The Major Issues with Transoceanic Travelers (Hint it’s the R and S words)

The Major Issues with Transoceanic Travelers

So there’s a unifying thread when it comes to certain pseudoarchaeology ideas — one of which being the concept of the Transoceanic Traveler. I recently finished reading a book called The Path of the Spiritual Sun. It’s a guidebook for a new religion that a gentleman named Beelzebub is trying to hype.

The central premise of Beelzebub’s argument in his book is that all religions stem from an ancient race of sun worshipers who existed before the biblical flood. That premises alone is a bit of a bag of worms to unpack, but then we start looking deeper into this mysterious vanished race, and what we find is not surprising at all. I did a podcast recently talking about my thoughts and feelings over the book itself. What I wanted to concentrate on here is the idea of the great white race of ancient ancestors who come bearing culture from across the oceans.

Now sometimes you see this theme, and it’s small scale-wise. It’s usually just one culture supplanting another. An example I can think of is the Lost Tribes of Israel coming to the Americas. (this did not actually happen.) Clearly, the Lost Tribes of Israel were not some great global master race, but according to some fringe theorists, they were the ones that brought civilization to the Americans. (again, this did not actually happen.)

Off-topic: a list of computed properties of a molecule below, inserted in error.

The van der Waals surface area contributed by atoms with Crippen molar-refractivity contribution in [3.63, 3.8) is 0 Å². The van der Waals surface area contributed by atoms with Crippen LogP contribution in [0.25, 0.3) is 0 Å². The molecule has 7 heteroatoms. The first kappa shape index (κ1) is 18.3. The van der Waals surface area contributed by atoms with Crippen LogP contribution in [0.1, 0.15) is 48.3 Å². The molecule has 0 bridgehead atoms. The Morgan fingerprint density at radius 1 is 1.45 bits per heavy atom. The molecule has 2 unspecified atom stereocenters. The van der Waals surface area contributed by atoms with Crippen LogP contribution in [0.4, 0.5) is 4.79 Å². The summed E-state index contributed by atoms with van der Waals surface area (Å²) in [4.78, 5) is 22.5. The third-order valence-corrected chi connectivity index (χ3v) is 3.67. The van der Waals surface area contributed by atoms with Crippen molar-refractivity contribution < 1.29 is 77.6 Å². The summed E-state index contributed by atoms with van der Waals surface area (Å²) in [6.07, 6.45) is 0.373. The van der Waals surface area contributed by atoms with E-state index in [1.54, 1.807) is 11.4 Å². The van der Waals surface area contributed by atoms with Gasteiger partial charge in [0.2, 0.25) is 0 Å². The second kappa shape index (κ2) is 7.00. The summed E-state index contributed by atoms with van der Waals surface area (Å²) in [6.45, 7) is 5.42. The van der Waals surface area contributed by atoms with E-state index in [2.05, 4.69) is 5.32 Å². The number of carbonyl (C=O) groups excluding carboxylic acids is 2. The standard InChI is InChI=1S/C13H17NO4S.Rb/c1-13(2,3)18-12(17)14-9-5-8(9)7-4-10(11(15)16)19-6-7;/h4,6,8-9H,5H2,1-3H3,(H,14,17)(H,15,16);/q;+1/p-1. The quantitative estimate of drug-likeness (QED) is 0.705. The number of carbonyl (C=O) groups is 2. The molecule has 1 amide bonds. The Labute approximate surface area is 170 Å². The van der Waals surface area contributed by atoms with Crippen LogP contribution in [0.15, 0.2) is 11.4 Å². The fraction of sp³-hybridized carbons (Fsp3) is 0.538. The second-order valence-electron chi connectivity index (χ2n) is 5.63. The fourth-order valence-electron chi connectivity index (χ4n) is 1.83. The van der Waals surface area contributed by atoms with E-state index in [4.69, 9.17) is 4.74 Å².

A lot of times, you also see this concept of the Transoceanic Traveler echoed in ancient astronauts or ancient alien theories. If you have followed the Ancient Aliens’ TV series for the past ten years, you will probably know that one of the major linchpins of the ancient alien theory is that all Gods across all cultures are actually aliens. Prehistoric man assigned them the role of God because they were unable to conceive of anything else. I think the Ancient Aliens’ theory is probably the most extreme version of the Transoceanic Traveler simply because those culture bringers had to come across the vast sea of space.

Beelzebub brings this Transoceanic Traveler idea back to its ideological roots. That idea that prehistoric humans were incapable of creating their own culture and so required outside influence. Now, like most proponents of the Transoceanic Traveler idea, we don’t know where the original father race of people came from. Perhaps they grew out of the ground organically? Perhaps they are actually Gods? Who knows, no one ever bothers to provide too much of the back story for the fictional Transoceanic Traveler. What we do know is that these father races are almost always without exception a white race of men. I say of men because you very rarely see any mention of women when it comes to these theories.

Anytime women are mentioned in a Transoceanic Traveler story, it’s almost always as merely a vessel for the next generation. They’re simply there for the white man to have sex with and then bear sons to. On the very rare occasion, you will see some goddess relegated to the ranks of the enlightened father race, but it’s very rare.

So I’m sure at this point we can clearly see a few of the major issues with the Transoceanic Traveler idea. It is inherently racist in that it completely erases prehistoric cultures’ abilities to have agency over their own religion and culture and history. It also usually only applies to cultural groups that are perceived as being non-Caucasian, or more specifically non-Aryan (a term used verbatim in Beelzebub’s book). Now, unless you’re talking about a certain brand of wool, using the term Aryan is usually a red flag.